Winter can be a wonderful season, with snow adding to the fun (obviously only if you live in a somewhat northern climate), and it is a great opportunity to spend time outside with your children. Here are some tips and inspirations to make the most out of it and at the same time to keep it safe and fun for everybody.
Before even going outside you should make sure that you are well prepared.
1. Make sure to put toque, mittens and a scarf, ensure to put something waterproof on them, they are bound to land in the snow one way or the other. Do not forget the proper footwear, which should be well insulated against the cold.
2. While ensuring that they will not get cold, don’t over bundle them either, because if they get too hot, they will try to take off layers (mostly starting with the head) and if they sweated before, chances are increasing dramatically that they will catch a cold.
3. Just going outside and playing in the snow/cold weather actually will NOT give you a cold, but the germs you will usually collect somewhere indoors, getting wet or too cold will increase the chance that the cold virus will flare up.
4. Make sure to put sun screen on the face of the child (ensure that it is suitable for the age of the child), if it is sunny, the snow will amplify the sun’s rays and the UV rays also penetrate the clouds, something to always keep in mind.
Once outside, make sure to check the children at least every now and then:
5. When going outside, make sure that there is no ice hidden under the snow that the children (or yourself) could slip on and hurt yourselves. Even if it has not rained in a while before the new snow, thin films of ice can form and be a danger.
6. Educate the children about potential dangers by showing them the proper use of things and what can happen, if they do not use it right or venture into areas they are not supposed to. Examples for this are: Make sure they understand to only slide feet first, they have to sit on swings, not stand on them (click here for an example of swinging in winter).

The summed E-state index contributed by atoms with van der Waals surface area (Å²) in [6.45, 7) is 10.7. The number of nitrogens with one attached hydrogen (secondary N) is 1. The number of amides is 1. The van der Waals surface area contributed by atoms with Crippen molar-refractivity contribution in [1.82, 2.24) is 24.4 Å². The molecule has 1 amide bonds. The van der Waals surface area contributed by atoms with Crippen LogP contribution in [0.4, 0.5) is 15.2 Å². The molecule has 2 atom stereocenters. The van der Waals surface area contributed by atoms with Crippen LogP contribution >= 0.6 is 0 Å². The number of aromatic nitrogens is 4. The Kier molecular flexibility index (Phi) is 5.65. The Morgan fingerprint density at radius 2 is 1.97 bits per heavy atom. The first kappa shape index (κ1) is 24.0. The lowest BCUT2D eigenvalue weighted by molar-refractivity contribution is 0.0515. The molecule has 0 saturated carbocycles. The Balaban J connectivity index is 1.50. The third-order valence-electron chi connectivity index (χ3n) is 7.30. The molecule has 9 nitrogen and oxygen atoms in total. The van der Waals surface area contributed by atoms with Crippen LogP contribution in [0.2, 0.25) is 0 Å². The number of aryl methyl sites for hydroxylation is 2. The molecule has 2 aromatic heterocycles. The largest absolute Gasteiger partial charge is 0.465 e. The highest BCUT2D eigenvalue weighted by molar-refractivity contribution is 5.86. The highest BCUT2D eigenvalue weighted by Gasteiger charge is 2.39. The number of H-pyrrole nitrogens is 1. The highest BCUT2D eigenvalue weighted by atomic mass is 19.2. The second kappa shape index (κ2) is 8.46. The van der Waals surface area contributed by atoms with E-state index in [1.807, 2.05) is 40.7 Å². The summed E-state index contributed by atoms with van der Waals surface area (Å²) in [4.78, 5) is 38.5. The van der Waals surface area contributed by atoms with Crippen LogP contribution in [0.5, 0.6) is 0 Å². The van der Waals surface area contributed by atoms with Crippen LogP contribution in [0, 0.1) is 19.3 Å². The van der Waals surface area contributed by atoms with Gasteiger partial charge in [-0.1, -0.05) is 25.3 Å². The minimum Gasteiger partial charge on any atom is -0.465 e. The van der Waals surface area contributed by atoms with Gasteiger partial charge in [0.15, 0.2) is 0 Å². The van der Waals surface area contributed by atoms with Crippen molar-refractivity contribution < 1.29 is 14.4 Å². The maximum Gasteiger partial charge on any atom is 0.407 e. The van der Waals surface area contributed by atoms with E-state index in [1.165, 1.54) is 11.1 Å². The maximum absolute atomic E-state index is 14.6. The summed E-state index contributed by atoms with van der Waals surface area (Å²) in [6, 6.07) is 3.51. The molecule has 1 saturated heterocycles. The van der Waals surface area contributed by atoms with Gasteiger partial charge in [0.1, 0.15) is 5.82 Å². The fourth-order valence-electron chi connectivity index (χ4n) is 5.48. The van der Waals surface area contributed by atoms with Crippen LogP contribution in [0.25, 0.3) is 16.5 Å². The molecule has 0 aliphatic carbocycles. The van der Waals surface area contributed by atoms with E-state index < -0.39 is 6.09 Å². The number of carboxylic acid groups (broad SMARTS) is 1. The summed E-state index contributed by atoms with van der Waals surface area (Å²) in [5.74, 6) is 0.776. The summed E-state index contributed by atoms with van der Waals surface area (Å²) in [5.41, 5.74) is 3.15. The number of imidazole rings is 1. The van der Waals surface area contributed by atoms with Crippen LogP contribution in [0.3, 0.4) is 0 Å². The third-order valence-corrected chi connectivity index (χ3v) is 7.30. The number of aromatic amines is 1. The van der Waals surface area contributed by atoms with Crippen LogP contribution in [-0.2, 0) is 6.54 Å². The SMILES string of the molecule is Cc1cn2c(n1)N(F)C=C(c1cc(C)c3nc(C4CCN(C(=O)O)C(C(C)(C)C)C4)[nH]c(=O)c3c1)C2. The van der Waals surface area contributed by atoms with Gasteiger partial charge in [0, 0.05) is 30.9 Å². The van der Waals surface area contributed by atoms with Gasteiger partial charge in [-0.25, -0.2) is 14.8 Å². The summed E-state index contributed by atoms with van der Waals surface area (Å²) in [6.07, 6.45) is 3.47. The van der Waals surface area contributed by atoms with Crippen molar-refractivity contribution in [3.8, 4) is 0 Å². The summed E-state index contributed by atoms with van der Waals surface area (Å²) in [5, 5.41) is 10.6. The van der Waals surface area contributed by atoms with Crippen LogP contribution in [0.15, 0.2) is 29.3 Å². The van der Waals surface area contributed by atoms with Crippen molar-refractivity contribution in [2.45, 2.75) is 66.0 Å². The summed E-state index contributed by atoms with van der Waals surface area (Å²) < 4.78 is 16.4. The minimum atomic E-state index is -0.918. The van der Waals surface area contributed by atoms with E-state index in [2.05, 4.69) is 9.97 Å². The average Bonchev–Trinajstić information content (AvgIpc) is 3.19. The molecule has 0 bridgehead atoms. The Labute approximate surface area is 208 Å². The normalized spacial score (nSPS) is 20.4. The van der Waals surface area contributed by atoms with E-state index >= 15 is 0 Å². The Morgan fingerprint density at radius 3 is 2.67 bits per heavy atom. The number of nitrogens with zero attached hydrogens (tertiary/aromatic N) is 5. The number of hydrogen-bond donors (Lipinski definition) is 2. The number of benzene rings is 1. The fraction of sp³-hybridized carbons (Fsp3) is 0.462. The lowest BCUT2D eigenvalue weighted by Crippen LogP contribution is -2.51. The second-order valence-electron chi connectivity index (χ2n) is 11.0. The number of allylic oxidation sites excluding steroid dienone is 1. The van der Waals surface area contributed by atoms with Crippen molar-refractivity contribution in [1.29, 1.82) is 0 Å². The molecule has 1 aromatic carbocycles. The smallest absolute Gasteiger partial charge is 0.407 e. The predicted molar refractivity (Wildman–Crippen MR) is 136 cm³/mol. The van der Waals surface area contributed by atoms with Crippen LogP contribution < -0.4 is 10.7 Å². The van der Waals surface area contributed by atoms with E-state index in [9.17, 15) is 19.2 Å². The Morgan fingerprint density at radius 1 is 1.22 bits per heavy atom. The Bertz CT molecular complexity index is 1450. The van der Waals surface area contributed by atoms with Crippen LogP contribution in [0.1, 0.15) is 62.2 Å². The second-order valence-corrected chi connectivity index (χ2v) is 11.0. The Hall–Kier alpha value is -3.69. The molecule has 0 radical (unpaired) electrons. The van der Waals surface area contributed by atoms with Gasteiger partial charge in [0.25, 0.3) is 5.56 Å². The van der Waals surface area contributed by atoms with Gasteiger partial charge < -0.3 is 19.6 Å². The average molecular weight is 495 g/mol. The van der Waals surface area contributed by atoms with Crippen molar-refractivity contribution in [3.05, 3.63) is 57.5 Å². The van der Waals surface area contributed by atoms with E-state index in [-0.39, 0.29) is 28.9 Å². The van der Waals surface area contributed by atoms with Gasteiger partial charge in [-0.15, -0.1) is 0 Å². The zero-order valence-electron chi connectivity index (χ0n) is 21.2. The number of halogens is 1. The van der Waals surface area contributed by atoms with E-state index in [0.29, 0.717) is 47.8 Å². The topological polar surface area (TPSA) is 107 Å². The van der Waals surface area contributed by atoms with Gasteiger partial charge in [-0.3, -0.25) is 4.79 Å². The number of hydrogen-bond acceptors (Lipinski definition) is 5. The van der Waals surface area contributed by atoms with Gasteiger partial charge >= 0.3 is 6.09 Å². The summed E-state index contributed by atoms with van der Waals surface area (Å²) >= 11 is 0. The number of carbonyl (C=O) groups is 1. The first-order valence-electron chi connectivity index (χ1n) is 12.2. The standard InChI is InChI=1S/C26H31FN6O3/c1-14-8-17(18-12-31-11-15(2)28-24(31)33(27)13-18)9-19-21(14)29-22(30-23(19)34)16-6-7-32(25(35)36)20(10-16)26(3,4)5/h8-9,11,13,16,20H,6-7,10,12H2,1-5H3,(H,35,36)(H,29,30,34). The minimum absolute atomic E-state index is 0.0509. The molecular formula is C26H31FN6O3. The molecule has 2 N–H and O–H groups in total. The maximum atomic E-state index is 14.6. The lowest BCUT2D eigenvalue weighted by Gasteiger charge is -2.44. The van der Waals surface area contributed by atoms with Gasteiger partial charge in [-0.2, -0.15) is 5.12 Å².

7. Watch for signs indicating they are getting too cold. Wet mittens are a major contributor to cooling the child’s body off dramatically, plus you don’t want them to get frostbitten either. Also strongly increased redness in his face is something to be careful about. While it is normal to get flushed because of the temperatures and the exercise, it is important to check regularly, especially when it is windy. Check for them complaining about ache or numbness and for changes to their skin, such as whitish colour or waxiness.
Outdoor play in winter doesn’t always have to be structured or have an actual purpose
8. Get them a small snow shovel and broom, so they can help you clear the path to the door or the patio/deck, they will love to help Papa or Maman doing “grown-up” stuff.
9. If they decide he wants to eat snow, let them – just make sure before that it’s white
10. If you have a swing set in the backyard, don’t think that it is just something for the warmer months, as long as the swing is accessible, it can give plenty of fun to be able to swing when there’s snow all around and digging it up can be part of the fun and the swinging being the reward for all the hard work.
11. It is great time for unstructured play, let them loose on your snow-covered deck and just watch what they will do instead of trying to suggest things left, right and center. It is amazing to see how much fun a kid can have by just pushing snow off the railing or moving clumps of snow from one side to the other.
12. Pile all the snow you collect on the deck or the path on a big mountain, tap it down with the shovel and use it as a big, natural slide.
14. Give them some buckets, shovels or other toys you’d normally use in a sandbox and let the children’s creativity run free.
15. One of the easiest ways to exercise the outdoors is building a snowman. It is physical exercise, helps with perception (just think of making the three balls the same or different sizes and do them in the right order) and most of all – it’s fun!
16. If it has just snowed overnight, go out and look for animal tracks, it can be squirrels or cats, raccoons or birds, you can take photos and then investigate online or in books to see, which animal they belong to.
18. If you have some icicles reachable, let them touch them without their gloves to see their reaction, since it is a sensation that is hard to describe. If the icicles are clean, they can use them like popsicles (like we did when we were children ourselves).
19. You can go shovel to shovel in “shovel wars”, where you try to shovel a spot and the child as well and see what ensues, with us it always creates a lot of gleeful laughter and tears in our eyes.
20. Snow is a wonderful medium for many different kinds of sensory discoveries, you can mould it, sculpt it, explore it, measure it, use it as a surface to play on, see and feel it melt, especially for younger children this can be a very educational experience as well. (3670)